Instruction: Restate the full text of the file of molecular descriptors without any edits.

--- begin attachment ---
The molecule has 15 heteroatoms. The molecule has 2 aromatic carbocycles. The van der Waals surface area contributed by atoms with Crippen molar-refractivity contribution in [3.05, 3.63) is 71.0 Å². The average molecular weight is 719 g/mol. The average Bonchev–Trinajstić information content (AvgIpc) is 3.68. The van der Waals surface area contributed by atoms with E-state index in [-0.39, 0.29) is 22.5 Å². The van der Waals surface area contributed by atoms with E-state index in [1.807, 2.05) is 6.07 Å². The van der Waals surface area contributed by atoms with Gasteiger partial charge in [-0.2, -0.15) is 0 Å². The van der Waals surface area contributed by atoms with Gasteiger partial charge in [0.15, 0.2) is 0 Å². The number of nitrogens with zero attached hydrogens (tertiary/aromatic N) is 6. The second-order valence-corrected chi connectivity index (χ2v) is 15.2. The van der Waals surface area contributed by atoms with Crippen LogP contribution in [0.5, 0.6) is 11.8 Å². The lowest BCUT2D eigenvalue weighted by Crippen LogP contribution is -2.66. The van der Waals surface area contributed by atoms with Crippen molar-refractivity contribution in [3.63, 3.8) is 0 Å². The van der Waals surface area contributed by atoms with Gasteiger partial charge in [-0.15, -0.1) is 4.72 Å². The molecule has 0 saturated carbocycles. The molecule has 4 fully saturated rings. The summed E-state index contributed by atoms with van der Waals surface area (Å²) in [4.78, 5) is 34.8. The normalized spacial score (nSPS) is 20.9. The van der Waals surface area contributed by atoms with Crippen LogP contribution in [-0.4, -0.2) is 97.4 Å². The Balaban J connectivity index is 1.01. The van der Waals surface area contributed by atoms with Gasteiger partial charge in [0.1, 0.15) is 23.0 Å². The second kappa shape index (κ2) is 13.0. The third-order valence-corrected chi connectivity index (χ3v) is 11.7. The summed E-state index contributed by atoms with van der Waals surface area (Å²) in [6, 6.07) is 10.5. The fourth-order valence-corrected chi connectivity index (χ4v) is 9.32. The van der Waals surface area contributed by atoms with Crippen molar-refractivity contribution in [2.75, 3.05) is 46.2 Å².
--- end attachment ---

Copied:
The molecule has 15 heteroatoms. The molecule has 2 aromatic carbocycles. The van der Waals surface area contributed by atoms with Crippen molar-refractivity contribution in [3.05, 3.63) is 71.0 Å². The average molecular weight is 719 g/mol. The average Bonchev–Trinajstić information content (AvgIpc) is 3.68. The van der Waals surface area contributed by atoms with E-state index in [-0.39, 0.29) is 22.5 Å². The van der Waals surface area contributed by atoms with E-state index in [1.807, 2.05) is 6.07 Å². The van der Waals surface area contributed by atoms with Gasteiger partial charge in [-0.2, -0.15) is 0 Å². The van der Waals surface area contributed by atoms with Gasteiger partial charge in [0.15, 0.2) is 0 Å². The number of nitrogens with zero attached hydrogens (tertiary/aromatic N) is 6. The second-order valence-corrected chi connectivity index (χ2v) is 15.2. The van der Waals surface area contributed by atoms with Crippen LogP contribution in [0.5, 0.6) is 11.8 Å². The lowest BCUT2D eigenvalue weighted by Crippen LogP contribution is -2.66. The van der Waals surface area contributed by atoms with Crippen molar-refractivity contribution in [3.63, 3.8) is 0 Å². The van der Waals surface area contributed by atoms with Gasteiger partial charge in [-0.15, -0.1) is 4.72 Å². The molecule has 0 saturated carbocycles. The molecule has 4 fully saturated rings. The summed E-state index contributed by atoms with van der Waals surface area (Å²) in [4.78, 5) is 34.8. The normalized spacial score (nSPS) is 20.9. The van der Waals surface area contributed by atoms with Crippen LogP contribution in [-0.4, -0.2) is 97.4 Å². The Balaban J connectivity index is 1.01. The van der Waals surface area contributed by atoms with Gasteiger partial charge in [0.1, 0.15) is 23.0 Å². The second kappa shape index (κ2) is 13.0. The third-order valence-corrected chi connectivity index (χ3v) is 11.7. The summed E-state index contributed by atoms with van der Waals surface area (Å²) in [6, 6.07) is 10.5. The fourth-order valence-corrected chi connectivity index (χ4v) is 9.32. The van der Waals surface area contributed by atoms with Crippen molar-refractivity contribution in [2.75, 3.05) is 46.2 Å².